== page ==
There were also questions they asked of us that are not so much issues for us, but are profound issues for them, as very new yearly meetings all overlaid upon one another in the same geography: How is your yearly meeting structured? How do you do boundaries between yearly meetings? What is your nomination process? How do you do your annual sessions?
Each yearly meeting had its individual strategic plan. While they were all different, each had a holistic approach to the development of their people, integrating spiritual development with economic development, social development, and education. One yearly meeting (Chwele) asked us to be a partner yearly meeting with them. We said that while we did not have the authority to make that commitment as a yearly meeting, we expressed an interest as two individuals in walking with them and seeing what grew out of our being in relationship together. (Since returning, Elgon East Yearly Meeting has written us, also asking to partner with us.)
The FUM Board Meetings
The FUM board meetings mostly focused on how to restructure FUM. The North American Board has become clear that if we continue on the same trajectory unchecked, the gradual erosion of the organization will continue to the point that in a period of time, FUM will need to be laid down. We created a Restructuring Committee, which has been meeting over the last year to discern how we are called to change. That committee reported to the North American Board last February at our meeting at Powell House, and recommended the following: that most or all of the historic project partners (Ramallah Friends School, Kaimosi Hospital, Lugulu Hospital, Friends Theological College, etc.) be devolved to member yearly meetings, or be helped to be independent entities; that member yearly meetings have a minimum financial contribution to the administrative fund in order to maintain membership; and that we do these things to make FUM a container with some room to allow for new and vital ministries to emerge, rather than putting all the organization’s resources into maintaining the same projects ad infinitum.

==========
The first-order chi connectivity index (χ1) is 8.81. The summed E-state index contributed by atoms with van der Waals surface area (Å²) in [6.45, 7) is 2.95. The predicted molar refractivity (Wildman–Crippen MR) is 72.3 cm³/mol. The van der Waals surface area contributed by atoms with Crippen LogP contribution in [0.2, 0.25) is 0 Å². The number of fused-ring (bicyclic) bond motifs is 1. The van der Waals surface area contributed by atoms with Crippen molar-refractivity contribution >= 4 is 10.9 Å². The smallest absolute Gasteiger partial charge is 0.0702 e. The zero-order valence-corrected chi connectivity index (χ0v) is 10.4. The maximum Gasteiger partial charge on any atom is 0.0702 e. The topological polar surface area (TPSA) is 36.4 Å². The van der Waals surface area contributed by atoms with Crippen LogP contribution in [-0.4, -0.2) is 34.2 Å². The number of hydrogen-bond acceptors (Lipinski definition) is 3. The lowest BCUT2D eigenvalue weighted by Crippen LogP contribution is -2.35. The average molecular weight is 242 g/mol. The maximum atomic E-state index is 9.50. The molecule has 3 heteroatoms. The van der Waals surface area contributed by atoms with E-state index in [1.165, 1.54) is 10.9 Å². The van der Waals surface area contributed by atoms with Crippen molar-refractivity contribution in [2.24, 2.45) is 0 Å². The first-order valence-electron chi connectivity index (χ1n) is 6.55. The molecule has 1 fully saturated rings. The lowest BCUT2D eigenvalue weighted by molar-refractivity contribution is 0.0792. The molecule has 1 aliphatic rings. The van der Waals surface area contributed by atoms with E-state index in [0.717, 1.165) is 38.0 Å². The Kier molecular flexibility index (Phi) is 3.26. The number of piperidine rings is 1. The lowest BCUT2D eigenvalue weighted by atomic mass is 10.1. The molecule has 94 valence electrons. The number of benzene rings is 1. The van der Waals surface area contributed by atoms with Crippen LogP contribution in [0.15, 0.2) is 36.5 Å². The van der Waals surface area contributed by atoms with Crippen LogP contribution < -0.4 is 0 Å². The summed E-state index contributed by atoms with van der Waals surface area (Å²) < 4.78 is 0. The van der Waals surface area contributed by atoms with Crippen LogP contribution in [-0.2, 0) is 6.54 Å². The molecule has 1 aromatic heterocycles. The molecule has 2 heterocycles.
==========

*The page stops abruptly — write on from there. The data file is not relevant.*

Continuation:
These recommendations received a mixed response at the Powell House meeting. The primary concern was that if we spun off all these programs, is there enough left to hold us together?
Our time in Mabanga picked up this conversation where we had left off, seeking to integrate input from Friends from Kenya, Uganda, and Tanzania. We worked in small groups, each one being a mixture of Friends from East Africa, and from both United and Orthodox-only North American Yearly Meetings. The conversations were productive but were not designed to be conclusive. East Africans were even cooler to the proposed restructuring than were their North American counterparts.
Unlike the meetings in Kakamega three years ago, these meetings were infused with a sense of generosity and goodwill, with a few notable exceptions. A few Friends from one Orthodox-only yearly meeting made repeated negative remarks about Friends from United yearly meetings in our small-group work. From what we witnessed and heard, these remarks did not seem to have the divisive effect on the Kenyans in the mixed groups that one might have expected, and could have predicted, three years ago.
On many NYYM Friends’ concern over the sexual ethics portion of the FUM personnel policy as it relates to GLBTQ Friends
One young adult Friend, a veteran of a world gathering and certainly well informed as to the diversity of Friends’ views about GLBTQ orientation and ministry, surprised Christopher when he engaged him on this topic. He volunteered that he saw the root of the problem that FUM was having as due to the North Americans’ forcing the Africans to have a conversation on gay and lesbian issues three years ago. This is certainly an Afro-centric interpretation of the situation, but points to where we are in this conversation at this time. As long as we are perceived as forcing the issue, we will do no more than harden resistance to having the conversation. There is much relationship building which needs to happen before such conversations are even possible.
We did find it interesting, even remarkable, the degree to which we were embraced despite the Kenyans’ awareness of where many in our yearly meeting stand on this issue. One of the yearly meetings we visited had sent our yearly meeting office a blistering response to the letter Montclair Monthly Meeting had sent them, and we had expected a cool welcome there, at best. Instead, we found ourselves as warmly welcomed there as anywhere. Similarly, when we visited Chewle Yearly Meeting, the superintendent there had been in the Identity Focus Group with Christopher three years ago, and knew him to be an advocate for GLBTQ Friends serving in ministry. And it was at Chwele where we were asked to be a partner yearly meeting.
We do not see trying to apply pressure on this issue to be helpful at this time. We believe that being in relationship and getting to know each other, over time, will enable much more change, than us trying to assert our sense of the Truth on this matter. We also believe that we will gain as much or more than we give in relationships such as this, and ask the yearly meeting to begin consideration of what it might mean to walk with a yearly meeting in Kenya.
An interesting footnote to this topic is that if we do end up restructuring as is currently being proposed, it will be up to each yearly meeting that is in relationship with each project partner to determine who is fit to serve in that work.
We recommend that the Yearly Meeting begin exploration of what it might mean to walk with a yearly meeting in Kenya, especially in consideration of the invitation from Chwele Yearly Meeting.